Last year, Tellme and Merrill Lynch launched 1-800-MERRILL to handle retail banking and customer service for clients around the country. Merrill Lynch is one of the world’s leading financial management and advisory companies, with offices in 36 countries and private client assets of approximately $1.1 trillion.
Prior to their relationship with Tellme, Merrill Lynch needed to invest in regular telecom hardware and software upgrades, manage complex telecom integrations, train employees on proprietary platforms, and integrate new technology developments. This inefficient process and mounting support costs led Merrill Lynch to consider network-based alternatives.
Today, Tellme’s Voice Platform handles over 80,000 calls per day by answering over 70 different 800 numbers for Merrill Lynch including its flagship 1-800-MERRILL retail banking line. Merrill Lynch achieved its ROI goals in 9 months and can now focus exclusively on serving the needs of its customers rather than worrying about the day-to-day operational issues associated with telecom infrastructure.
The real estate industry will soon apply Voice Recognition technology to areas where multiple participants, especially the consumer, wants frequent status updates. Voice Recognition will become an important part of making Transaction Management System more robust if all parties relevant to the transaction are capable of receiving information via a telephone.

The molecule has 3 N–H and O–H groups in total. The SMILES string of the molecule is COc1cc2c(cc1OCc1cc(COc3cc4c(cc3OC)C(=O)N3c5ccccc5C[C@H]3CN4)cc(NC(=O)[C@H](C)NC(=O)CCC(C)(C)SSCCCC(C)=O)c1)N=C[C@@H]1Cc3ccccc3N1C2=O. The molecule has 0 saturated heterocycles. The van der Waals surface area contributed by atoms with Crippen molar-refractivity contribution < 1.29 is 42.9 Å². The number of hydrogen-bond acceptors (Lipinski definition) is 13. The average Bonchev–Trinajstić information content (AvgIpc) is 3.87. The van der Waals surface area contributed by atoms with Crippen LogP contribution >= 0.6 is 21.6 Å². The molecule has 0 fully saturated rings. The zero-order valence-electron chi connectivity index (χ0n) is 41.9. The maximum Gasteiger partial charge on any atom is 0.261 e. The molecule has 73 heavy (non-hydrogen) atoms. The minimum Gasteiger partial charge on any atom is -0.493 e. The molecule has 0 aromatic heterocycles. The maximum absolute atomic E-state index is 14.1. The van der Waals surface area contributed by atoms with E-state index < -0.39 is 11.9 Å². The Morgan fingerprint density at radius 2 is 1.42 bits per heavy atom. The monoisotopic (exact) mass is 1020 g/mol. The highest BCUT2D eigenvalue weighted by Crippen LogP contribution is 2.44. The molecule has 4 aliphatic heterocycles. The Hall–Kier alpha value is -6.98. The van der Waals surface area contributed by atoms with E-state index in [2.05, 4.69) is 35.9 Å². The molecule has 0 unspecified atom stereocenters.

As evidenced in other industries, Voice Recognition technology is emerging as a primary method of inputting and retrieving data. From booking a ticket on Delta Airlines to searching for toll free numbers, using voice instead of tedious keypad entry is becoming more popular as the technology has reached near 100% accuracy levels. The mobile nature of real estate agents coupled with this technology’s ease of use will result in ubiquitous use of Voice Recognition in the real estate industry.
Founded in 1996, Clareity continually strives to provide our clients a truly independent and unique perspective. Clareity has successfully executed a vast array of consulting projects for our clients, related to:
- IT Security Audit and business continuity assessment
- Development and analysis of RFPs for MLS systems, public records, broker systems, and TMPs
- Mergers and acquisitions and strategic alliances
- New product marketing and business plans
- Product integration specifications
- Competitive analysis
- Contract negotiation
- Project management and implementation assistance
- Quality assurance testing
- Market research including agent, broker, and staff electronic and telephone surveys as well as onsite focus groups
For more information please contact:
President and CEO
(480) 368-8100 x201
Share this post: